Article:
Haitian Vodou followers bathe in a sacred pool during an annual festival held during Easter weekend in Souvenance, Haiti.


andres martinez casares/reuters;
A devotee prays at a cross consecrated to Baron Samedi, a Vodou spirit, on the outskirts of Port-au-Prince.


anastasia moloney/reuters
The late Max Beauvoir, once the supreme leader of Haitian Vodou, was a trained bio-chemist who founded the Temple of Yehwe, a nonprofit organization dedicated to promoting understanding of African and African-influenced religion in the Americas. He died in September 2015 at the age of 79.



Cuban Santería has been profoundly influenced by Western African conceptions of personhood and the divine. The practice, which includes elements of spirit worship based on the rituals of the Yoruba ethnic group, first developed in communities of enslaved African people in the cities and on the sugar plantations of the island in the 19th century. Its influence has since spread throughout the Americas, especially since the Cuban revolution of 1959, when many Cubans, including Santeros, fled the island.


ramon espinosa/ap
In Cuba, the Catholic holiday celebrating Our Lady of Regla, an apparition of the Virgin Mary, falls on the same day as the celebration in honor of Yemayá. Here, a follower of the Santería religion in the town of Regla carries a doll that represents the sea goddess.


ramon espinosa/ap
Religious icons, including an Indian Spirit, the Virgin Mary and Buddhas, adorn the home of Santería followers in Havana, Cuba. A soup tureen in the shape of a blue fish embodies the sea goddess Yemayá.


ramon espinosa/ap
The feast day procession for the Virgin of the town of Regla. The apparition of the Virgin Mary in Regla is recognized by the Catholic Church, but is also associated with the Santería sea goddess Yemayá.

Dominican Republic


The rituals and beliefs of the West African Vodun religion have influenced spiritual practice in many parts of the Americas. In Haiti, Cuba, Brazil, the United States and elsewhere, forms of the religion have been syncretized with Christianity and adapted according to local custom. In the Dominican Republic, Vodou (or Vudú) occupies an important but less defined role in spiritual life than it does in neighboring Haiti. While the two practices share common threads, the origins of many Dominican Vudú customs and beliefs are unique to the form of the religion practiced in the country.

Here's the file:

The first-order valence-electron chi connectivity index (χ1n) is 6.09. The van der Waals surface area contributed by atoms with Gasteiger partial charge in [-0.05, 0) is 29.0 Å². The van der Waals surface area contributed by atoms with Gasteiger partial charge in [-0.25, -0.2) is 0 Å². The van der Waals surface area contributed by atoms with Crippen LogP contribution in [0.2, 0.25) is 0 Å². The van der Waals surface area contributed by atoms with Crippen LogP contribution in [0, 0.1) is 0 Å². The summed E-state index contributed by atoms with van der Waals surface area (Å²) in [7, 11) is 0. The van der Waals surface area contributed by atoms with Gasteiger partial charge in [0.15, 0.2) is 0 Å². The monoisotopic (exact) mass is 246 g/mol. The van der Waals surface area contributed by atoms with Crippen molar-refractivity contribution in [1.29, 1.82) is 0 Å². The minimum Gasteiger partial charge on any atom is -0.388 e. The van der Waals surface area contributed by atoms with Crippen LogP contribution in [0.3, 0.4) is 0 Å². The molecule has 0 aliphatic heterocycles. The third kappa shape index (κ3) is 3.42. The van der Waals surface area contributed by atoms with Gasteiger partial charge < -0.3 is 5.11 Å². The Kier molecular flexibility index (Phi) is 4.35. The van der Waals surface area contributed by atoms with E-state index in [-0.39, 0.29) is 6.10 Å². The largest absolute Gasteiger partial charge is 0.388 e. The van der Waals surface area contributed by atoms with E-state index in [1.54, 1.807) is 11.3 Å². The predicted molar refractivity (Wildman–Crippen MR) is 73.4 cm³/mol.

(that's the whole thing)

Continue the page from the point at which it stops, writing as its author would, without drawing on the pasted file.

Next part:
ricardo rojas/reuters
People take part in a Gaga ceremony, a music and dance performance originating in Haiti and inspired by the Vodou religion.


ricardo rojas/reuters
Part of the Gaga ritual performance in the Dominican Republic. Gaga is a Vodou-inspired ceremony held during the Catholic Holy Week.


photofusion/universal images group/getty
Part of the Gaga ritual performance in the Dominican Republic. Gaga is a Vodou-inspired ceremony held during the Catholic Holy Week.



Formed during the 1930s in colonial Jamaica, Rastafari has since achieved global recognition thanks in part to the popularity of Bob Marley and Reggae music. Rastas adhere to and reinterpret parts of the Bible and believe in the divinity of Haile Selassie I (Ras Tafari), the late emperor of Ethiopia, who they believe represented God in the flesh. Inspired by their prophet, Marcus Garvey, and Pan-Africanism, they believe in returning to Africa spiritually and physically — particularly Ethiopia, which is considered holy land.


ricardo rojas/reuters; photofusion/universal images group/getty
Rastafari iconography incorporates Judeo-Christian and African symbols in messaging that deals with the African slave trade through parallels to Biblical stories of the exodus.


jim richardson/national geographic/getty
A Rastafari woman reads the King James Bible in the Jamaican capital of Kingston.
Portions of the captions and introductory text in this essay have been adapted from the book Black Atlantic Religion (2005) by Dr. Lorand Matory, in consultation with the author. Additional consultation provided by Dr. Ivor Miller.


Sign up for our free newsletter